Juan Ignacio Blanco  


  MALE murderers

index by country

index by name   A B C D E F G H I J K L M N O P Q R S T U V W X Y Z

  FEMALE murderers

index by country

index by name   A B C D E F G H I J K L M N O P Q R S T U V W X Y Z




Murderpedia has thousands of hours of work behind it. To keep creating new content, we kindly appreciate any donation you can give to help the Murderpedia project stay alive. We have many
plans and enthusiasm to keep expanding and making Murderpedia a better site, but we really
need your help for this. Thank you very much in advance.




Alexander Campbell MASON






A.K.A.: "Scottie"
Classification: Murderer
Characteristics: Robbery
Number of victims: 1
Date of murder: May 9, 1923
Date of birth: 1901
Victim profile: Jacob Dickey (taxi driver)
Method of murder: Shooting
LocationLondon, England, United Kingdom
Status: Sentenced to death. Commuted to life in prison. Released in 1937

Two men were seen fighting with each other in a south London suburb on the evening of 9th May 1923. Shots were fired and one of the men fell to the ground near a taxi. The other man ran away. The man had been fatally wounded and was soon dead. He was later identified as Jacob Dickey, the driver of the taxi.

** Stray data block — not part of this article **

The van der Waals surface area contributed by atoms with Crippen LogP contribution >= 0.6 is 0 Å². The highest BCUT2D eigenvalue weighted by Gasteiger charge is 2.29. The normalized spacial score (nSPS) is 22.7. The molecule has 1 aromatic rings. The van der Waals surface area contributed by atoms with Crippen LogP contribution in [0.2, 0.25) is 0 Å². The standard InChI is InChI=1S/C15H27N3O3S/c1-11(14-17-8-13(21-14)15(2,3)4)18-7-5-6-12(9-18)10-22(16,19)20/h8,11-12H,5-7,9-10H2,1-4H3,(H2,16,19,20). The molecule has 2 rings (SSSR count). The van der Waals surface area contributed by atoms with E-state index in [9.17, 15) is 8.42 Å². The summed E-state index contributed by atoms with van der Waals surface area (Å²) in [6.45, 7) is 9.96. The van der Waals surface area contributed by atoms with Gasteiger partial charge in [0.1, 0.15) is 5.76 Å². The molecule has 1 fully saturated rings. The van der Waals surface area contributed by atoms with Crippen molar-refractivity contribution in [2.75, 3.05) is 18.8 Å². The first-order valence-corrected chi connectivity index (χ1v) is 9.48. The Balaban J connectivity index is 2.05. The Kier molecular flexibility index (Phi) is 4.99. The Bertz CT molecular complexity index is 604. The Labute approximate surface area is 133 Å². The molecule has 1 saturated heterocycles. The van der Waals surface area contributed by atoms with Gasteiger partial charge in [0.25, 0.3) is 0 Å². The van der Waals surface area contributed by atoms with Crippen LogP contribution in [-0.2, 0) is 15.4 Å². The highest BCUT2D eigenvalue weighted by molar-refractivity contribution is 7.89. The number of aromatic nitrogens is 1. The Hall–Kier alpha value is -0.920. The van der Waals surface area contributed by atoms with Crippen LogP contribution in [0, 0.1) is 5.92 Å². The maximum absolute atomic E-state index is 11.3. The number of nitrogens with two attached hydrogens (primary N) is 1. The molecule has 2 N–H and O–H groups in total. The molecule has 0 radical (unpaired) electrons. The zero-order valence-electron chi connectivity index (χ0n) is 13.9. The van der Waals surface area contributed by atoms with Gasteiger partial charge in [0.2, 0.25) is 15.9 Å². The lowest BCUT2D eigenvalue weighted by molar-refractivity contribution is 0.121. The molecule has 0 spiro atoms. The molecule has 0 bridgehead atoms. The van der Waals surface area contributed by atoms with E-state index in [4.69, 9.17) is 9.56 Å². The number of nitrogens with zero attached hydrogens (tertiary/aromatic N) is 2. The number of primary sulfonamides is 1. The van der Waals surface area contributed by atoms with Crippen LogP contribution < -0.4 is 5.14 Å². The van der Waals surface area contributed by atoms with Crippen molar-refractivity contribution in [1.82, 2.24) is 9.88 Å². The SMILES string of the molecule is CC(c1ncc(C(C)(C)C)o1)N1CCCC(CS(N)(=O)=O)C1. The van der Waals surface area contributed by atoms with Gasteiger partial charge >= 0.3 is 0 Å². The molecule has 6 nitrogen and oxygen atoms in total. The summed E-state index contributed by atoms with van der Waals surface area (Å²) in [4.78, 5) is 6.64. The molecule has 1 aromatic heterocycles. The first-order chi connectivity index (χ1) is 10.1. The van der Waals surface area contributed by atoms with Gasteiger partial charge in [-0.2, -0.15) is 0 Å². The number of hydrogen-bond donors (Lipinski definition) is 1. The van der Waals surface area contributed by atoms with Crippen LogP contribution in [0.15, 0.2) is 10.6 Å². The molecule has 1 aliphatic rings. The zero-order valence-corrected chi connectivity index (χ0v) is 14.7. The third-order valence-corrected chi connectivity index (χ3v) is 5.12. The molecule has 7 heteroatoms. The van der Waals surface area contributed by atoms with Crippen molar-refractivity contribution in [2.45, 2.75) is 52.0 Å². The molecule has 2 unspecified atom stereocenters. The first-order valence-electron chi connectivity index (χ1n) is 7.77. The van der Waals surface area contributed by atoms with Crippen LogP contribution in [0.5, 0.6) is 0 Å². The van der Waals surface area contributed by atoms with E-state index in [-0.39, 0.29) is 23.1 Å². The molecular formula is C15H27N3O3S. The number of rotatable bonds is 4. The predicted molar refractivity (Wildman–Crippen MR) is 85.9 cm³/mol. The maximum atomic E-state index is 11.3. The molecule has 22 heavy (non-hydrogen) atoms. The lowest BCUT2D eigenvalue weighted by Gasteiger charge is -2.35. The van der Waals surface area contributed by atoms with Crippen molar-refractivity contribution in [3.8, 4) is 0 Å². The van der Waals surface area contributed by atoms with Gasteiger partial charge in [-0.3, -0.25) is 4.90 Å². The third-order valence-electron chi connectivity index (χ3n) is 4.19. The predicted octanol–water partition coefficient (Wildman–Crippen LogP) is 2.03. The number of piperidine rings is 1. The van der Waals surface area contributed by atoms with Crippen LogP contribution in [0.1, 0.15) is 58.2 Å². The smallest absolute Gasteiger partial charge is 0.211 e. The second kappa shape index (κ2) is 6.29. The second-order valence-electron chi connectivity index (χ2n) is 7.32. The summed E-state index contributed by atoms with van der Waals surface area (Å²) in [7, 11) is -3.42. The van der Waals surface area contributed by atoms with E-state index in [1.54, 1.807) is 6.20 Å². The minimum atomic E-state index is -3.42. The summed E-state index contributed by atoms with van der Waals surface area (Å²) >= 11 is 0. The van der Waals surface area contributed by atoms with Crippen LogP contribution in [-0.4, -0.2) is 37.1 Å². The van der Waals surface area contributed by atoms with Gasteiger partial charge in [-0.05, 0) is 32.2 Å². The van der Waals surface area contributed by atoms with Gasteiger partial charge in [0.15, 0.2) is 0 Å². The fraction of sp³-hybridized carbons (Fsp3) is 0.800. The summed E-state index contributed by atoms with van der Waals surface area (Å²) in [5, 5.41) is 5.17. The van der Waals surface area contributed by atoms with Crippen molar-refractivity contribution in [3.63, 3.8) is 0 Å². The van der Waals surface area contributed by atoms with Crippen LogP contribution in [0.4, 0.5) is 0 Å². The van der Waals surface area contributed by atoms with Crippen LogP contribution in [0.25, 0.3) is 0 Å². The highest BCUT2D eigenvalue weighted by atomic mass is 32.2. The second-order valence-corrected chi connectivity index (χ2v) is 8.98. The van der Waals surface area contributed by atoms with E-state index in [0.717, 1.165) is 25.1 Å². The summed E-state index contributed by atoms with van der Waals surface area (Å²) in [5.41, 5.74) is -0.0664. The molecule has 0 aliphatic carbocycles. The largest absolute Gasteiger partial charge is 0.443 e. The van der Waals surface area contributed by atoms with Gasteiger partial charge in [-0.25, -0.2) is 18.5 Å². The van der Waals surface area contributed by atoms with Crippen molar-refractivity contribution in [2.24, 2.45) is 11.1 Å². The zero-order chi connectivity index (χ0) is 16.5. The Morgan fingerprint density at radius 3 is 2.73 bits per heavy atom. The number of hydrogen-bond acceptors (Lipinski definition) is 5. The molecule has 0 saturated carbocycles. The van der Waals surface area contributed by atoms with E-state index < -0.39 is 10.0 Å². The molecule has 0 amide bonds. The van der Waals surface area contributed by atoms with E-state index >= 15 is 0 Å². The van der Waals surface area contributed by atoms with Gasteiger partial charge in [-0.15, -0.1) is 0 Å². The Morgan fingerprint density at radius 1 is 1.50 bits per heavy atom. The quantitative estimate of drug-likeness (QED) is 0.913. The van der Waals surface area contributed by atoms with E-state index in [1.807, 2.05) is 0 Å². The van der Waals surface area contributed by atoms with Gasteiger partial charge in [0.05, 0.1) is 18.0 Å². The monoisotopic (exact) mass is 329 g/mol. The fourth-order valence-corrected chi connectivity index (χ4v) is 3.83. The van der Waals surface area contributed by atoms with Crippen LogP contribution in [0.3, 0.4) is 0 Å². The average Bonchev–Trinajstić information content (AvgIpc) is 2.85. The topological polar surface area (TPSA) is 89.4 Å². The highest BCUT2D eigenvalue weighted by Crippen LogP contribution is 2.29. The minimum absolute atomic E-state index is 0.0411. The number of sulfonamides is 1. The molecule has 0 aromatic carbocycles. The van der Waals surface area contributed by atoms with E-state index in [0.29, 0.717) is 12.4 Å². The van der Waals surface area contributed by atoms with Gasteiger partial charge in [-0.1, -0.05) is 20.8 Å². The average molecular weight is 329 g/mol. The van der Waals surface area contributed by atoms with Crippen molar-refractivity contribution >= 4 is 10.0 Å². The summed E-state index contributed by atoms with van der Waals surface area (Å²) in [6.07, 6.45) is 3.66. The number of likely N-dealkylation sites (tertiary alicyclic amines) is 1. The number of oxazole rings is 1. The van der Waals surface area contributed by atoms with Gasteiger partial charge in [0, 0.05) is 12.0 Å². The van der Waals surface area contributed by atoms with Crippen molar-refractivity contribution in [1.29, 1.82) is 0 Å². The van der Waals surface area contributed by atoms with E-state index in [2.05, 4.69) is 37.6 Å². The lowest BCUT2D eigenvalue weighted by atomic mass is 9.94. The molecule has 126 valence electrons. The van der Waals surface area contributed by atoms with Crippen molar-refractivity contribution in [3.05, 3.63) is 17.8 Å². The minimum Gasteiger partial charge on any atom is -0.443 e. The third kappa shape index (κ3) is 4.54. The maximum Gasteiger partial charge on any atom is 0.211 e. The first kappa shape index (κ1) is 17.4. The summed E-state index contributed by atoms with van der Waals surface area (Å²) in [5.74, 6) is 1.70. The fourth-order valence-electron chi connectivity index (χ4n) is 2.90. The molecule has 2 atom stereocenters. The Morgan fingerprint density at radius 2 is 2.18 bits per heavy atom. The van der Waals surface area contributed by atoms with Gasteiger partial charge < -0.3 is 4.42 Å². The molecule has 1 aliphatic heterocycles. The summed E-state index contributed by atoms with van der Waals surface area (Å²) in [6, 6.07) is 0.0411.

Police found several items near to the body. There was the murder weapon, a jemmy and a walking-stick with gold mount. The police decided that the stick was recognisable so a photograph of the stick was published. As they had hoped they soon received information that led them to interview Eddie Vivian.

Vivian was a convicted criminal who lived with his prostitute girlfriend in a flat in Pimlico. He admitted ownership of the stick but told police that on the day of the killing he had been home ill with food poisoning.

Perhaps realising the seriousness of the situation he freely told the police that he had planned, along with 'Scottie' Mason, to burgle a house but had been too ill to venture out. Mason had borrowed the stick and left the flat on his own. He had returned later that evening in an agitated state and told them that he had shot a taxi driver.

Mason, a 22-year-old Canadian deserter from the Great War, denied Vivian's account. He said that the illness was a ruse to fool Vivian's girlfriend and the pair of them went out and it was Vivian who had fought with Dickey and shot him. Mason was arrested and charged with murder.

At his trial Vivian appeared for the prosecution and recounted his story. Mason was found guilty and sentenced to death. The sentence was later commuted to one of life imprisonment and he was released in 1937. He died during the Second World War while serving in the Merchant Navy.



home last updates contact